Lung Transplant Procedure and Recovery

A lung transplant is a surgical procedure that replaces a diseased or failing lung with a healthy lung from a deceased donor. It is reserved for patients whose conditions have not improved with other medications and treatments.

A lung transplant may involve replacing one or both lungs and in some situations the heart.

Although a lung transplant is a major operation with possible complications, successful outcomes include improved quality of life and an extended lifespan.

During the Procedure

A lung transplant is performed in the hospital under general anesthesia. The patient is asleep and cannot feel pain or discomfort. Tubes are used to help the patient breathe, administer medicines and help with bodily functions.

During the procedure, the surgeon carefully opens the chest and removes the main airway and blood vessels from the lung. The diseased lung is then removed and replaced with a healthy donor lung. The airway and blood vessels are connected to the new lung and the chest is closed.

How Long Does a Lung Transplant Take?

“How long does a lung transplant take?” is a commonly asked question. Total procedure time depends on many factors, including if one or two lungs and the heart are replaced. In general, the procedure can take 6 to 8 hours.

Lung Transplant Recovery After the Procedure

The patient spends 3 to 5 days being closely monitored in the ICU after their surgery. Important components of lung transplant recovery include:

  • Immune-suppressing medications. Doctors prescribe these medications to prevent rejection of the new lung.
  • Physical rehabilitation. A physical therapist helps the patient get out of bed and start walking as soon as medically possible.

Patients are brought to a private room after their stay in the ICU and usually stay there for 2 to 3 weeks before being discharged.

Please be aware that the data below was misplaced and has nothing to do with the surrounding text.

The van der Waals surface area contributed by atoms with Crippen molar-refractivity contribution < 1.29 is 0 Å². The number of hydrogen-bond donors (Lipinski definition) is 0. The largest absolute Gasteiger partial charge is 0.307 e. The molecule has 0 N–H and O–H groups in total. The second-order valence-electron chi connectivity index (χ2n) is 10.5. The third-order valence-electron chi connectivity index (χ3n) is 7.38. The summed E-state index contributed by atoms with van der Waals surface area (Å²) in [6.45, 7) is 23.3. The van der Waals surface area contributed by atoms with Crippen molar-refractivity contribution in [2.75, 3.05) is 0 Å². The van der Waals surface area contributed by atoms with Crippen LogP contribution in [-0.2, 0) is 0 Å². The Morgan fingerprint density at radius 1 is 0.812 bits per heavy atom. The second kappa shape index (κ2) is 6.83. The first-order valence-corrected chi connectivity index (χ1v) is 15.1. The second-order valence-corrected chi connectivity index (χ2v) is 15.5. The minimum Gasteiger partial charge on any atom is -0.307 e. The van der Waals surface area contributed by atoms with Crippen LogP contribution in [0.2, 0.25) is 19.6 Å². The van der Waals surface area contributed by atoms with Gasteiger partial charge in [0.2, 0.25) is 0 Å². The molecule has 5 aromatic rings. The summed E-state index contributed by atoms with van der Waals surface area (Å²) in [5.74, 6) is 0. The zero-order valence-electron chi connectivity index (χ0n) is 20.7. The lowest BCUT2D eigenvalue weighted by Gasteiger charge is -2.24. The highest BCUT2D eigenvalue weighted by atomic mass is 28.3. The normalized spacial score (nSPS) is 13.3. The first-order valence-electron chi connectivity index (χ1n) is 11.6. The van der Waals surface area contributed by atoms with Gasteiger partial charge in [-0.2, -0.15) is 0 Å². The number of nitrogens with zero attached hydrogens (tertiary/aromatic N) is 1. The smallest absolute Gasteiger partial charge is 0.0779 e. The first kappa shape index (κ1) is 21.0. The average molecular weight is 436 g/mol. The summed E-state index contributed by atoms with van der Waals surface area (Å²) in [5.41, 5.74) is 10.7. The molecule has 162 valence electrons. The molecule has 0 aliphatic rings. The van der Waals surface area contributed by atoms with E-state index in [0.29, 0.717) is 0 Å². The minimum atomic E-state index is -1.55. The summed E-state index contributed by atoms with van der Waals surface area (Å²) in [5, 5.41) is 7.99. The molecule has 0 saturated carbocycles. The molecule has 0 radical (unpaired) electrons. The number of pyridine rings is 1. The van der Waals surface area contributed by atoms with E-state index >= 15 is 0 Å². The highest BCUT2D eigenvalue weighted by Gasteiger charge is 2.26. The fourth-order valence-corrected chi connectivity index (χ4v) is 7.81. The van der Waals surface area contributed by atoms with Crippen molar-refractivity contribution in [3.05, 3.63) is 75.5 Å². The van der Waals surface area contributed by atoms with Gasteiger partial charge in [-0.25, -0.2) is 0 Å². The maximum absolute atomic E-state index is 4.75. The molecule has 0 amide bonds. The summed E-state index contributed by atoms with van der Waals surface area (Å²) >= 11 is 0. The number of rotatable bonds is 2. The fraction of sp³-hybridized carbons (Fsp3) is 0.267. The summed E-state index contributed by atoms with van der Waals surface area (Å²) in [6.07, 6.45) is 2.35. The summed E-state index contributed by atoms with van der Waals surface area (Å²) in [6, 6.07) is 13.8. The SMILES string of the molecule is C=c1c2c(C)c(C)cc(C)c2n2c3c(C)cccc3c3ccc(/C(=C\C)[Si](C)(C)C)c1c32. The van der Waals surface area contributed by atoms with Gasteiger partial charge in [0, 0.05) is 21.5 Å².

Lung Transplant Recovery After Discharge

The main goal after a lung transplant is to successfully live with the transplanted organ. The two major issues are rejection and infection. Immunosuppressive medications and antibiotics are prescribed to decrease these risks.

Office Visits

A 6 to 8-week period of weekly office visits occurs after discharge. Laboratory work, spirometry (breathing test), and chest X-rays are completed during each visit and their results are analyzed.

Following the initial 6 to 8-week period, office follow-up is every 2 weeks for 6 to 8 weeks and then monthly, depending on their recovery process.

Pulmonary Rehabilitation

The physical and pulmonary condition continues after the transplant to maximize the patient's recovery and help them be more able to accomplish activities of daily living with no or minimal limitations.

Long-Term Health Issues and Complications of Lung Transplant

Immunosuppressive therapy makes patients vulnerable to developing complications from infections. Patients are closely monitored for signs of a potentially serious infection. Early and aggressive treatment can be life-saving.

Additional complications of a lung transplant, usually caused by the side effects of immunosuppressive therapy, include:

  • High blood pressure
  • Kidney injury
  • Weak bones (osteoporosis)
  • Weight gain
  • Diabetes

Medications are available to help manage these problems. A healthy lifestyle, proper diet, exercise, and avoidance of tobacco and alcohol are also important.

Immunosuppressive therapy also makes transplant recipients more prone to developing tumors, cancer and bone loss. Regular yearly checkups to screen for common preventable cancers and/or lung infections or bone loss occur after a transplant.

Outcomes

A lung transplant can improve a person's quality of life and extend their lifespan. It may allow patients to perform tasks without the assistance of supplemental oxygen. Patients require a lot of attention after a lung transplant. The medical team, patients and their families play an important role in recovery. Good communication and compliance lead to improved long-term outcomes.

Learn more about post-lung transplant survival rates and life expectancy.

Patient Stories

  • “It is a gift of life. Everyone in my family is now signed up as an organ donor.”

    Eileen
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  • Cared for by Newark Beth Israel Medical Center’s Advanced Lung Disease, Neonatal and Obstetrics Critical Care Teams

    Fabienne and Nathaniel
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  • “I promised her [granddaughter] that I would make her 6th birthday party and I did. And here it is 5 years later and I'm still here, thanks to the hospital, doctors and everybody else.”

    Robert
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Patient Stories

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